Parallels Summit 2012: Q&A, Birger Steen

It happened on all sides of the business. In the APS ecosystem we started [thinking more/planning] about who we recruited. We also find that there are many examples of apps that show up for certification that we didn't even know about that were being packaged and visible brand name apps too. The whole concept of building an ecosystem is you get some sort of flywheel effect when the network takes on a life of its own. I think we've really crossed the chasm from last year to this year in those terms. There's a lot more self-driven development in the business.

We've been very clear over the last two years that our focus is on the SMB and user universe, served through service providers. The core audience of service providers we want to stay in touch with and serve are what used to be called hosters but are now called cloud service providers. The reason for that is we think the best hosters are actually among the best businesses in the world in serving SMBs. They're in many cases surprisingly efficient in production, even compared with some of the largest datacentres on the planet. You'll find some very interesting things happening in some of the best hosters' datacentres.

There's a real core skill the best of them have developed because the market has been so incredibly competitive over the last 10 years with low barriers to entry and it being hard to acquire customers. Most of them have got super good at go to market, selling and upselling, forseeing customer needs, adding on a new service. That's something you saw in the keynotes yesterday: Three years ago the average number of service bundles a customer would buy was a little bit over one. Last year, it was three. There's an explosion in the number of services that each customer of the hosting business consumes and we think it's going to continue growing.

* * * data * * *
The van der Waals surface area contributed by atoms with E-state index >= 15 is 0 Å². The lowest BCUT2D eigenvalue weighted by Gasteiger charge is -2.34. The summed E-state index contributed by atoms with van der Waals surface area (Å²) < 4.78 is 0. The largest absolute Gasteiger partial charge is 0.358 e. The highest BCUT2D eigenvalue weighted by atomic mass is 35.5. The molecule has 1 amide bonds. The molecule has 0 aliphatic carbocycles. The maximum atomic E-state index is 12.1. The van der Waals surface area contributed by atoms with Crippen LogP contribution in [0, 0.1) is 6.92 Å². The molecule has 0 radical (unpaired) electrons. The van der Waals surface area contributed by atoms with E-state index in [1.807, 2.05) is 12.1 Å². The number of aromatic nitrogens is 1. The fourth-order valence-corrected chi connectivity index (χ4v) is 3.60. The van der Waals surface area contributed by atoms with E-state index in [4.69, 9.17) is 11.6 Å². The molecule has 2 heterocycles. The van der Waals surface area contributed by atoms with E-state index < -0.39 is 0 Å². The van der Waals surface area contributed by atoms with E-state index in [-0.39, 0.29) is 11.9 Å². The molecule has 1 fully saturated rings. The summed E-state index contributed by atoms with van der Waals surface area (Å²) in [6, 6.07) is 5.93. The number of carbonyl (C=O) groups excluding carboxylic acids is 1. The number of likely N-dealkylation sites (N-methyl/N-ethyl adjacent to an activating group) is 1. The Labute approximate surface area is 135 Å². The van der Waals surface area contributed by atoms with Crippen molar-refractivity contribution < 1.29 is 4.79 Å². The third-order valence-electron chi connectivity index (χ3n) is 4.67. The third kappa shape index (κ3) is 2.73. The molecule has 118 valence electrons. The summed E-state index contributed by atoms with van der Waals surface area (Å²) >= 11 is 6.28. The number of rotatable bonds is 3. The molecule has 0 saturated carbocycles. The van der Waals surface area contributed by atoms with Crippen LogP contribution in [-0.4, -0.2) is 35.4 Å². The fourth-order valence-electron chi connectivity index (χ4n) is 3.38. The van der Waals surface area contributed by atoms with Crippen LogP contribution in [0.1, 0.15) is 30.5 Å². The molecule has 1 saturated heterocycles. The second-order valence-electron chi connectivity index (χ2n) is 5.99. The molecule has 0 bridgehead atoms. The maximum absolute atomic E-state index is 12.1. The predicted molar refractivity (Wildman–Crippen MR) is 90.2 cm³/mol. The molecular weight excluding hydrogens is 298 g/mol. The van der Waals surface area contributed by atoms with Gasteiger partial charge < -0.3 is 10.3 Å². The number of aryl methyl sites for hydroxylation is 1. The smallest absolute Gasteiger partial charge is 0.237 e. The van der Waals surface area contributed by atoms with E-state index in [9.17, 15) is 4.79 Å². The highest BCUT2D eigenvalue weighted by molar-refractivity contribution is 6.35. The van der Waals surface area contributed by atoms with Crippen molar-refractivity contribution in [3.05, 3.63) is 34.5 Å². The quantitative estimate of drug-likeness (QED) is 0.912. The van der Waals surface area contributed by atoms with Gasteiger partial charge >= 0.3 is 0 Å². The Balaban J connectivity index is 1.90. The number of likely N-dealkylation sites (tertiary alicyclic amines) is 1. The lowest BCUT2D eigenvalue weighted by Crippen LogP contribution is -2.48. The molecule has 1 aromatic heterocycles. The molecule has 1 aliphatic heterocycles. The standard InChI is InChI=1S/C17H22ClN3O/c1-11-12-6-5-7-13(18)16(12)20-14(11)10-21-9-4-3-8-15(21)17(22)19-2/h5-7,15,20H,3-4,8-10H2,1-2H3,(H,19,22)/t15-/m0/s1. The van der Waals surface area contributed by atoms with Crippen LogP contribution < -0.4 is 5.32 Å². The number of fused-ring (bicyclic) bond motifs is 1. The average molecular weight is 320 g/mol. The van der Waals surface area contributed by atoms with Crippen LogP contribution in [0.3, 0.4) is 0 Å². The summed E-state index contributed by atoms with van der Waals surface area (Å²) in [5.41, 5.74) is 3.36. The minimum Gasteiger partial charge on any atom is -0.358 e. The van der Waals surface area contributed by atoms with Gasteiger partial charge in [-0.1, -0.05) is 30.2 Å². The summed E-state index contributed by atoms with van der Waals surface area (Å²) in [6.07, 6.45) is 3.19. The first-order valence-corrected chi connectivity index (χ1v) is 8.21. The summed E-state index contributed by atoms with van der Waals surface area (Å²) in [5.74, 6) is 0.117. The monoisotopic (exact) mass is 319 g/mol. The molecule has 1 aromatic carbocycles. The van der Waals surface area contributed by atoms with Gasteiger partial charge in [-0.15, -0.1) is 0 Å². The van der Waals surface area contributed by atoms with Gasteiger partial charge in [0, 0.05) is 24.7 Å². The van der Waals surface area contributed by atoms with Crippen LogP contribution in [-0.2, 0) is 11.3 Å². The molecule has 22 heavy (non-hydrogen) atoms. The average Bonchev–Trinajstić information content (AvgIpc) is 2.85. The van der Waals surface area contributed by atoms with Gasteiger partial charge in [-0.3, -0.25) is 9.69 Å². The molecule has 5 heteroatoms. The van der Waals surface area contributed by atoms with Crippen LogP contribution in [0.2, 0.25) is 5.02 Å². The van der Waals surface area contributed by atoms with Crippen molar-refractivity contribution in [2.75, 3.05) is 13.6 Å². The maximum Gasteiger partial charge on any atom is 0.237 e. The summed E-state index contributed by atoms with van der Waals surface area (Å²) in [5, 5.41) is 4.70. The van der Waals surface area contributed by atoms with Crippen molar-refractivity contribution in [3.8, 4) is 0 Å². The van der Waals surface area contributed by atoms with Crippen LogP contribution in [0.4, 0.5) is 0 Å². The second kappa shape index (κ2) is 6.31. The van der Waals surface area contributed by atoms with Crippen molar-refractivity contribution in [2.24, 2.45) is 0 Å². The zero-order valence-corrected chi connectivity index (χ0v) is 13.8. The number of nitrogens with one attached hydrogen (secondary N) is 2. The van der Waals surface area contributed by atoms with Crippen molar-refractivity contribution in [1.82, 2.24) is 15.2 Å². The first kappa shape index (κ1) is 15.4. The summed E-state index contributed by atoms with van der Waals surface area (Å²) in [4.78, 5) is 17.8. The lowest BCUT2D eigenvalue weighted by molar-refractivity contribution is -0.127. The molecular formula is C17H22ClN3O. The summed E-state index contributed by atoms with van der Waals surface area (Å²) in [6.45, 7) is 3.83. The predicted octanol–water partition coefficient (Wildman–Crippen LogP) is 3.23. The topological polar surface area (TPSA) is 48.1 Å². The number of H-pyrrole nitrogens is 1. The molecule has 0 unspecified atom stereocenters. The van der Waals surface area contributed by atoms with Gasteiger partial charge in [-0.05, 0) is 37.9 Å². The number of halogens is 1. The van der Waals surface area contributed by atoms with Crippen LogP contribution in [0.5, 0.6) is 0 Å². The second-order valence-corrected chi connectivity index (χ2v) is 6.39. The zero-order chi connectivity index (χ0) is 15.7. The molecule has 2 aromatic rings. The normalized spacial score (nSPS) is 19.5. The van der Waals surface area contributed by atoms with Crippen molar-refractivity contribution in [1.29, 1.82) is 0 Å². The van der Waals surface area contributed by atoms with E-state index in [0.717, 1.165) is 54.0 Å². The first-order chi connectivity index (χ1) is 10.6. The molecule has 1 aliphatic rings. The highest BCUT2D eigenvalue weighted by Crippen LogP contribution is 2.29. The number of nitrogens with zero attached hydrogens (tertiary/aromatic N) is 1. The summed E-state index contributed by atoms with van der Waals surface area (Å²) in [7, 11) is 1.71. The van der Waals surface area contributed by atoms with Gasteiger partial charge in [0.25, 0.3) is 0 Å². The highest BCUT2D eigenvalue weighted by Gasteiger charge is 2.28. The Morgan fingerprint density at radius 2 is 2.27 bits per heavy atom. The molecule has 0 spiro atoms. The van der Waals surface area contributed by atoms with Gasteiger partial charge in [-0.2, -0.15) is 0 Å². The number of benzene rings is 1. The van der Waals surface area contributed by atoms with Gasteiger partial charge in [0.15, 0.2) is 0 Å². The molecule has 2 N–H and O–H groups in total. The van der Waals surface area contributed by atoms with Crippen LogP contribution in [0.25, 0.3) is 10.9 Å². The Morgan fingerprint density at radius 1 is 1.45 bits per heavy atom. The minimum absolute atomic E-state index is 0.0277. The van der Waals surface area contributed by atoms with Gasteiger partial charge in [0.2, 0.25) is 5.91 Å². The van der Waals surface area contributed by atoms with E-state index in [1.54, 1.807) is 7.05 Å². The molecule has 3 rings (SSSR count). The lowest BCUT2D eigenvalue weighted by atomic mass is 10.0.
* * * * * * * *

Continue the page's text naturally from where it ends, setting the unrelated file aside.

We want to stay on the cutting edge and really continue to lead this by staying in touch with and serving our key hoster audience, even as we take on big operators and new players in the market.

Maggie Holland

Maggie has been a journalist since 1999, starting her career as an editorial assistant on then-weekly magazine Computing, before working her way up to senior reporter level. In 2006, just weeks before ITPro was launched, Maggie joined Dennis Publishing as a reporter. Having worked her way up to editor of ITPro, she was appointed group editor of CloudPro and ITPro in April 2012. She became the editorial director and took responsibility for ChannelPro, in 2016.

Her areas of particular interest, aside from cloud, include management and C-level issues, the business value of technology, green and environmental issues and careers to name but a few.